If he had conducted himself better in life, he might have gotten more praise.

I guess when we live in a society that praises thuggery and outlandish behavior from the likes of MTV, everyone who buys into that garbage develops a thin skin and go off half-cocked when unpolitically correct folks like myself smack them in the face with reality.

23 posted on 11/14/2004 12:29:34 AM PST by BigSkyFreeper (Congratulations President-Re-Elect George W. Bush!)
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To: ConYoungBlack

Don't know him; never even heard of him.

I grieve for his family and loved ones.

As to him personally, nothing any of us can say will ever hurt him anymore.

He has gone on (I pray) to a better place.


24 posted on 11/14/2004 12:32:25 AM PST by clee1 (Islam is a deadly plague; liberalism is the AIDS virus that prevents us from defending ourselves.)
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To: dandelion
I was raised up specifically not to speak ill of the dead - perhaps that's just southern, or old fashioned, but it brings BAD mojo on the person doing it usually. Unless it's Arafat, and I broke my rule on that one. I hope I don't get bad luck from it...

I was raised the same way. I had a brother-in-law die who was a real SOB to his wife (my husband's sister) and I felt no desire whatsoever to speak well of him after he died. I held my tongue but knew if I ever did talk about him it would not be out of a phony sense of respect I never felt for him in life. So here it is 10 years later and I still haven't talked about him which is my respect for those he left behind, not him.

25 posted on 11/14/2004 12:33:47 AM PST by elizabetty
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To: wildcatf4f3

I've tried to do bottleneck blues and rhythm strumming, and that's as close as I get to guitar. I'd rather sing, it's easier. Except for the smoke, which never bothered me until just lately, which is really weird.

First set, fine, then later sets I'm getting more stuffy.

If you wanna talk about what kills musicians, it's the food, hours and the travelling. Unless you're really big, you drive like a crazy monkey in a van to get from Minneapolis to Boston in 12 hours so you can pick up a gig for the door of a mid-sized club. Eat cheetos and beef jerky for dinner, then you do it all again the next night!

My little brother's a musician, so I can vouch - it's hard on a body. But if you love it, it's all you'll ever want to do...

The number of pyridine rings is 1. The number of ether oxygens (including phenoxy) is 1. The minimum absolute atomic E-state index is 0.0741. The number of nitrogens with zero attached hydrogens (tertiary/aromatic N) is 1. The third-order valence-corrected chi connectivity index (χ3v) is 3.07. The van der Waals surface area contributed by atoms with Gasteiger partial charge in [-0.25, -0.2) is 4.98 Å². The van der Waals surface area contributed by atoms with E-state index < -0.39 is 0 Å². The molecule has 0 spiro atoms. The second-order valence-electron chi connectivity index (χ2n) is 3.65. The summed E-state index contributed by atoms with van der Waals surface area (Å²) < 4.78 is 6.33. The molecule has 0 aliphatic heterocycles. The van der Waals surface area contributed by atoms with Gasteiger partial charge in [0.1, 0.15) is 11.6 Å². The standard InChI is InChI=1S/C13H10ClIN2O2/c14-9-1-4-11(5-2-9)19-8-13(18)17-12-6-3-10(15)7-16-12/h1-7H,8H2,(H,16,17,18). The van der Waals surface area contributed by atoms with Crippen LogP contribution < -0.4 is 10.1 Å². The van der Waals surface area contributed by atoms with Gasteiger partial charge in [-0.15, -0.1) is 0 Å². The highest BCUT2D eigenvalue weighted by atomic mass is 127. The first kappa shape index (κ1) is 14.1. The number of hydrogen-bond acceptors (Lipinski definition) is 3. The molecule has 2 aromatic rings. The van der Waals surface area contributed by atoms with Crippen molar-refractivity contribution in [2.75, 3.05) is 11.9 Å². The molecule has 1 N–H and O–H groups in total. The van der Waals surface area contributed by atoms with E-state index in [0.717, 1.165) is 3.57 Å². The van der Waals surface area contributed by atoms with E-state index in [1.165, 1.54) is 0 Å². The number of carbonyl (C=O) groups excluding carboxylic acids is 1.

26 posted on 11/14/2004 12:33:48 AM PST by dandelion (http://thequestionfairy.blogspot.com/)
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To: ConYoungBlack
I don't even know who the subject of your original post is/was, or anything about either him or his music--I'd never heard of him or read anything about his death until I saw your post. I simply don't listen to Rap/Hip-Hop/whatever else it's being called these days, and never will.

But, about Jimmy Hendrix I DO know: the best Rock guitarist who ever lived. Hearing "The Wind Cries Mary" still sends shivers up my spine. I also know he served in the 101st Airborne (or was it the 82nd? I forget) for a time, until he was hurt in a jump. That always impresses me. Wish he was still around--along with John Bonham from Led Zeppelin. Imagine what kind of music those two could have made together, with Jimmy on the guitar and Bonham on the drums! A true dream team. Aaaahhhhh, the old days of the masters...it makes me nostalgic.
27 posted on 11/14/2004 12:34:50 AM PST by A Jovial Cad ("I had no shoes and I complained, until I saw a man who had no feet.")
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To: ConYoungBlack
this man was mentally ill, and rich and famous. A deadly combo in my humble opinion

I wish I had that middle problem....

I don't listen to rap, never did, never will. I don't consider them any different than anyone else and it never does me joy to see someone... except Arafat and terrorists... die.

28 posted on 11/14/2004 12:36:07 AM PST by GeronL (http://images7.fotki.com/v125/photos/2/215708/780411/reow-vi.jpg?1100155138)
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To: ConYoungBlack

Whatever. Jimi has a good and peaceful image. The violence you cite is nothing compared to many of today's rappers. Thug rappers inciting violence etc.


29 posted on 11/14/2004 12:36:24 AM PST by dennisw (G_D - against Amelek for all generations.)
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To: elizabetty

Oooooh, and it's HARD to hold your tongue when someone else is just going on and ON about the "dearly departed" and you're just hoping you can hold off smacking somebody! I know what you mean!

Especially at the funeral. But I guess it's worth it not to get beat down by my mother in front of the entire family.